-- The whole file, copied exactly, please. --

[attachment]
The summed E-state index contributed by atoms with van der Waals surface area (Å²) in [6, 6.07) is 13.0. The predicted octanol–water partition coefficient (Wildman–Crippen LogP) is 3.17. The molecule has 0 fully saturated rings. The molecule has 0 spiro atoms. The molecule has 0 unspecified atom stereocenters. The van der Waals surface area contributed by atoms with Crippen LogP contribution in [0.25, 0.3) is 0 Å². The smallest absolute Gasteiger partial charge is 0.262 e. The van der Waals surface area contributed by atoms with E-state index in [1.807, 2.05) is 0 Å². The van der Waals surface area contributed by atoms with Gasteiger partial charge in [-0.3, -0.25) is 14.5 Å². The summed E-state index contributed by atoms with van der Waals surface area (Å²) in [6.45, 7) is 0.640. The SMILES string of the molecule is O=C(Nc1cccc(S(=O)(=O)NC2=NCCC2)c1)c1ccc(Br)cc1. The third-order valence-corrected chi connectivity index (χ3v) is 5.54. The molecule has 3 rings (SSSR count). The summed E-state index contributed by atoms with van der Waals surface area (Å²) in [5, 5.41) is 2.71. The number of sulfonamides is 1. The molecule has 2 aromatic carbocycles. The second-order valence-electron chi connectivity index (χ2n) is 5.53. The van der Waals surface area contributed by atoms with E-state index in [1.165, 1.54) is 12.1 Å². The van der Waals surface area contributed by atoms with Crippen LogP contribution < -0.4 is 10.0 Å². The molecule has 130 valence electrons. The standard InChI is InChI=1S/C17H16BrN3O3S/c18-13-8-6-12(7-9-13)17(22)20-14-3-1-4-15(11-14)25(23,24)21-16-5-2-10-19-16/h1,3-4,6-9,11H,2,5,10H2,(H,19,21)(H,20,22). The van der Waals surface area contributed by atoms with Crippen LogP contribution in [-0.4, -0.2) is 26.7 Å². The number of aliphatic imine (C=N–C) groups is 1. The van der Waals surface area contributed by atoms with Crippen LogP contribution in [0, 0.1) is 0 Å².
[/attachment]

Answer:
The summed E-state index contributed by atoms with van der Waals surface area (Å²) in [6, 6.07) is 13.0. The predicted octanol–water partition coefficient (Wildman–Crippen LogP) is 3.17. The molecule has 0 fully saturated rings. The molecule has 0 spiro atoms. The molecule has 0 unspecified atom stereocenters. The van der Waals surface area contributed by atoms with Crippen LogP contribution in [0.25, 0.3) is 0 Å². The smallest absolute Gasteiger partial charge is 0.262 e. The van der Waals surface area contributed by atoms with E-state index in [1.807, 2.05) is 0 Å². The van der Waals surface area contributed by atoms with Gasteiger partial charge in [-0.3, -0.25) is 14.5 Å². The summed E-state index contributed by atoms with van der Waals surface area (Å²) in [6.45, 7) is 0.640. The SMILES string of the molecule is O=C(Nc1cccc(S(=O)(=O)NC2=NCCC2)c1)c1ccc(Br)cc1. The third-order valence-corrected chi connectivity index (χ3v) is 5.54. The molecule has 3 rings (SSSR count). The summed E-state index contributed by atoms with van der Waals surface area (Å²) in [5, 5.41) is 2.71. The number of sulfonamides is 1. The molecule has 2 aromatic carbocycles. The second-order valence-electron chi connectivity index (χ2n) is 5.53. The van der Waals surface area contributed by atoms with E-state index in [1.165, 1.54) is 12.1 Å². The van der Waals surface area contributed by atoms with Crippen LogP contribution < -0.4 is 10.0 Å². The molecule has 130 valence electrons. The standard InChI is InChI=1S/C17H16BrN3O3S/c18-13-8-6-12(7-9-13)17(22)20-14-3-1-4-15(11-14)25(23,24)21-16-5-2-10-19-16/h1,3-4,6-9,11H,2,5,10H2,(H,19,21)(H,20,22). The van der Waals surface area contributed by atoms with Crippen LogP contribution in [-0.4, -0.2) is 26.7 Å². The number of aliphatic imine (C=N–C) groups is 1. The van der Waals surface area contributed by atoms with Crippen LogP contribution in [0, 0.1) is 0 Å².